Retrospectives work in any environment in any organization. They are not an Agile practice, although Agile has embraced them whole-heartedly as a reflection of the scientific method for improvement and adaptation.
There is almost no situations in which a retrospective will not be beneficial. Seek forgiveness, not permission. Run a retro.
What is a Retrospective?
From the Agile Alliance
The term “retrospective”, popularized by Norm Kerth (see below), has gained favor in the Agile community over better known ones such as “debriefing” or “post-mortem”, for its more positive connotations. This is also known as the “sprint retrospective”, or “iteration retrospective”, often abbreviated, e.g. “sprint retro”.
The term “reflection workshop” from Alistair Cockburn is encountered less often, though it appears to have influenced the Agile Manifesto’s wording of the corresponding principle.
Is there a defined format?
In short, no.
However most retrospectives follow a loose agenda of
- Gather Data about the time period
- Generate insight about the data
- Decide actions off the back of the insight
- Close down
Each of these steps have a near infinite number of activities you can try, everything from speedboats to circle conversations to lean coffee to dot voting etc. You simply find the appropriate practice for novelty and effectiveness.
How do Retrospectives relate to Kanban?
One of the key principles of Kanban is to visualise your workflow.
If you are not conducting the occasional retrospective then I can assume you are not reviewing the workflow on a periodic basis for effectiveness. Furthermore, I would also assume you are not tracking the common metrics for a continuous flow system and are not using those metrics to drive improvements in the Kanban system.
Which, sadly, is a reflection that you are not really doing Kanban.
What your organisation is probably doing is either anti-Scrum or simply using a Kanban board without any of the underlying principles.
You need a retrospective to review these things.
If you are telling me that your environment is so inelastic and rigid that they cannot spare 1 hour to discuss team improvements then I predict that at some point that team will have a critical failing; either a single point of failure (individual) will leave, a security patch will be missed, something will be misconfigured. I cannot explain exactly what but it will happen and the organisation will pay dearly.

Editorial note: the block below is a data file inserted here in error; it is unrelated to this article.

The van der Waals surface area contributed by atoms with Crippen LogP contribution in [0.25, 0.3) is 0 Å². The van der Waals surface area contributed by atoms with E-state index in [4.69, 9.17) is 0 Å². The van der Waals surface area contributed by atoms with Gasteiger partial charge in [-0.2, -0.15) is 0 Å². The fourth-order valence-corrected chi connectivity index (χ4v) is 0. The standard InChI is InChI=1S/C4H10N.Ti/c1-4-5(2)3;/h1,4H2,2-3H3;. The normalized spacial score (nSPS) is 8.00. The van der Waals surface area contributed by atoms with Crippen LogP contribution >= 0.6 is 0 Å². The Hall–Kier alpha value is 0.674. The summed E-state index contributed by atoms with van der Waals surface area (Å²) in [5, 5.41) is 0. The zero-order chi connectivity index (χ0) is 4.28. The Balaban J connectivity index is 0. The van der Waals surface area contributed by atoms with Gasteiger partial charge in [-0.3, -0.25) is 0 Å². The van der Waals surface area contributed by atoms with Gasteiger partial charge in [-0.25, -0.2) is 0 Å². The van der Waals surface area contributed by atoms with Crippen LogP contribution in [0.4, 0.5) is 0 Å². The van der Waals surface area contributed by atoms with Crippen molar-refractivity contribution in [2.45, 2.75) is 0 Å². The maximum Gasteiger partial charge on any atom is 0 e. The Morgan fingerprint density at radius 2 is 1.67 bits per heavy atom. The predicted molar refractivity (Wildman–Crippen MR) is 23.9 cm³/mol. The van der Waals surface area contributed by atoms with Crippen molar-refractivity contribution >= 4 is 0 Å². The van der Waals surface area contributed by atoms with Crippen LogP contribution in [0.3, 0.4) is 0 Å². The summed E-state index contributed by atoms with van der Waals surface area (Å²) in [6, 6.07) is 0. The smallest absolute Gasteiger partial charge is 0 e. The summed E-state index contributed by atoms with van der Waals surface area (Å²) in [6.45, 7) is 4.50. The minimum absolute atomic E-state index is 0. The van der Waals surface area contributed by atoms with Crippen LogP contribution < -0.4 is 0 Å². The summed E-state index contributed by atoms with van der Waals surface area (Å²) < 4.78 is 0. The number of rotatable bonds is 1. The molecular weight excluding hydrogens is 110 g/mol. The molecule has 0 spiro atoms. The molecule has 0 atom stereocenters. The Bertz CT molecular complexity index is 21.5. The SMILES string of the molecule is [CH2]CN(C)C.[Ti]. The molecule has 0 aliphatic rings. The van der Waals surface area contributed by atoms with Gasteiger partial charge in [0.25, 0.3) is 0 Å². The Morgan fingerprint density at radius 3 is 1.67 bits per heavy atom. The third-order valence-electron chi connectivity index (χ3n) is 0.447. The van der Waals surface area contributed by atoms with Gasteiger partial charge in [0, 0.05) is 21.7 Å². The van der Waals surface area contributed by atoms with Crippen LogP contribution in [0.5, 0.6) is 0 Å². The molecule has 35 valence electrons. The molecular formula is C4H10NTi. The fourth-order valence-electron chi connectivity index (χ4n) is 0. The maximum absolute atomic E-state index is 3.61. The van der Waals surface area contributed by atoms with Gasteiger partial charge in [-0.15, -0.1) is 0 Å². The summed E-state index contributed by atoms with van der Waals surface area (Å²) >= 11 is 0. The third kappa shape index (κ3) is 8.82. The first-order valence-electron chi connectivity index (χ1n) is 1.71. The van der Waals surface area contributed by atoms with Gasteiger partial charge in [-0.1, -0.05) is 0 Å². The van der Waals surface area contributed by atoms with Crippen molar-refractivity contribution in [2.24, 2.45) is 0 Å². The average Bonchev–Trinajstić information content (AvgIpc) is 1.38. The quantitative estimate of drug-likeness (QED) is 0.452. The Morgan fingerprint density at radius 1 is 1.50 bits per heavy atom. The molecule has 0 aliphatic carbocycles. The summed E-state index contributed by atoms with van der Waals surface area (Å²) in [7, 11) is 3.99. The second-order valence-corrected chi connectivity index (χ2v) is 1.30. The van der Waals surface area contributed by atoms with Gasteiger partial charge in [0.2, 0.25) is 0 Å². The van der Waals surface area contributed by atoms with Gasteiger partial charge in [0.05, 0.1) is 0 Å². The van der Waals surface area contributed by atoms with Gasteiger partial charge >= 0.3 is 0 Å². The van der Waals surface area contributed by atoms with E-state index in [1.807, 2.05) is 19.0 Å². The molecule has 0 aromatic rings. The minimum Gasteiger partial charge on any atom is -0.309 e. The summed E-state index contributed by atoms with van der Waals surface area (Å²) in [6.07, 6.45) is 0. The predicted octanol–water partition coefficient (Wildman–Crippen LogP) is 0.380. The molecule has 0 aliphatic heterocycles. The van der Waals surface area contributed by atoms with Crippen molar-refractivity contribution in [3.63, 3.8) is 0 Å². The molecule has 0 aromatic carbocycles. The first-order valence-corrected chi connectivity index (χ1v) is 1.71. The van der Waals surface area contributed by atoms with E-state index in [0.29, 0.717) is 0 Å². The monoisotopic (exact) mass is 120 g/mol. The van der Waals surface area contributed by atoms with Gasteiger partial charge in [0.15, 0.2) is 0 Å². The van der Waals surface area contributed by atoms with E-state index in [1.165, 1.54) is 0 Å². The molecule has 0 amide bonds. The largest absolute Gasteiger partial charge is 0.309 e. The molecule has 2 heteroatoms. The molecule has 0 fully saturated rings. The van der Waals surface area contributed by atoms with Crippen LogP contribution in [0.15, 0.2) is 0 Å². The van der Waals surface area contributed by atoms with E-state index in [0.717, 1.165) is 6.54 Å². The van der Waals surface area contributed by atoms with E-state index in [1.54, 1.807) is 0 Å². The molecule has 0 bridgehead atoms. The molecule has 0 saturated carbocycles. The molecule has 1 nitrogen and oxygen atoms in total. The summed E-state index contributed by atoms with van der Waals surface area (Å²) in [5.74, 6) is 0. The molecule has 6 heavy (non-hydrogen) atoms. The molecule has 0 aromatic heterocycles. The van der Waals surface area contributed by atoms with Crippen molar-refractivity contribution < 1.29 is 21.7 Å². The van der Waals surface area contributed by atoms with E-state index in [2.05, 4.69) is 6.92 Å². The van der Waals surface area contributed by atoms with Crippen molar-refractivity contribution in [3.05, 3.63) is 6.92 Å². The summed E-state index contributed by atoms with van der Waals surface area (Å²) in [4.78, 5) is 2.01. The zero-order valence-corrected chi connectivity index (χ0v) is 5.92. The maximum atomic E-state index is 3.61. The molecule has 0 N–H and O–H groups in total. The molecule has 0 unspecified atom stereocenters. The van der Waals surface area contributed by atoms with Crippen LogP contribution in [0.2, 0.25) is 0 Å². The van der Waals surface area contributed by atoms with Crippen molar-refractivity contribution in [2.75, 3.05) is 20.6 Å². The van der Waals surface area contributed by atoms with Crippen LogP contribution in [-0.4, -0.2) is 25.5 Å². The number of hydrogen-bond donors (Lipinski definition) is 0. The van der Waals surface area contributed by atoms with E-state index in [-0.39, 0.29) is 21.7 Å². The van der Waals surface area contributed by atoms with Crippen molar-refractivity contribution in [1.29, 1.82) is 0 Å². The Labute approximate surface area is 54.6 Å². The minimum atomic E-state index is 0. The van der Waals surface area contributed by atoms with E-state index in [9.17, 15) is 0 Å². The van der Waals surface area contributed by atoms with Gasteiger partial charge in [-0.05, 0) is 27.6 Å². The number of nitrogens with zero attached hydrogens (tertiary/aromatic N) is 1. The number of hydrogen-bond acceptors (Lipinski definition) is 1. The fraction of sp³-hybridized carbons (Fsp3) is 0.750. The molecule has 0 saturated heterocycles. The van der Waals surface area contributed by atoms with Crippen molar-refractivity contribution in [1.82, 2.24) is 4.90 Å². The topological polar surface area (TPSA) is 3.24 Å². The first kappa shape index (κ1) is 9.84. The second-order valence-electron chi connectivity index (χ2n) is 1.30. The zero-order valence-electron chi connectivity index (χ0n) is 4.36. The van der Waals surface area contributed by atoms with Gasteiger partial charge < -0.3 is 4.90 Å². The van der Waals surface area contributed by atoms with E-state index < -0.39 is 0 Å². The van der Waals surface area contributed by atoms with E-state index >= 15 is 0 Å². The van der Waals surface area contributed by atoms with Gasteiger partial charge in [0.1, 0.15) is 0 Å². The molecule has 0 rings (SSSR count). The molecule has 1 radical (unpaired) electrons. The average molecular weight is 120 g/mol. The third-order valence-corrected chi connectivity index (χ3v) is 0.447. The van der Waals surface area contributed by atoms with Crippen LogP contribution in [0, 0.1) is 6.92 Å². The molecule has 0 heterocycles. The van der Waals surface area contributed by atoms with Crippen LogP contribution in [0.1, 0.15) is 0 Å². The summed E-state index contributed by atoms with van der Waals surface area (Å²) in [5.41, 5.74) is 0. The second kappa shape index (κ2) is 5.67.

As the old mantra goes
Either you schedule time for maintenance or it will be scheduled for you by an outage.
In the Falklands War, a team of British special forces were advancing towards a position when they were engaged by Argentine forces using heavy machine guns. They took cover behind a small wall and considered their options.
Unable to advance and unable to retreat they did what they had been trained to do. They made a cup of tea and drew a plan in the mud. Over the next 10 minutes, drinking tea, they composed themselves, reevaluated their position, aligned themselves, using the wall for cover they returned fire while a small team flanked and won the position.
No casualties lost.
If a team, facing withering machine gun fire can run a retro in the freezing Falklands environment, your team can spare an hour to double check they are working effectively.
How can you convince people of the value of a retrospective?
Again, we can look to Agile Alliance for all of the information you need.
Retrospectives leverage the benefits of iterative development: they offer explicit opportunities to improve the team’s performance over the duration of the project
This is the critical part. Does your organisation want teams and departments that continually improve?
Retrospectives promote ownership and responsibility by the project team with respect to all aspects of the process; participants can understand the rationale behind all process decisions
This is also important but probably less of an easy sell to management. Teams that are empowered to solve their own problems and improve their own environments often yield much greater project success.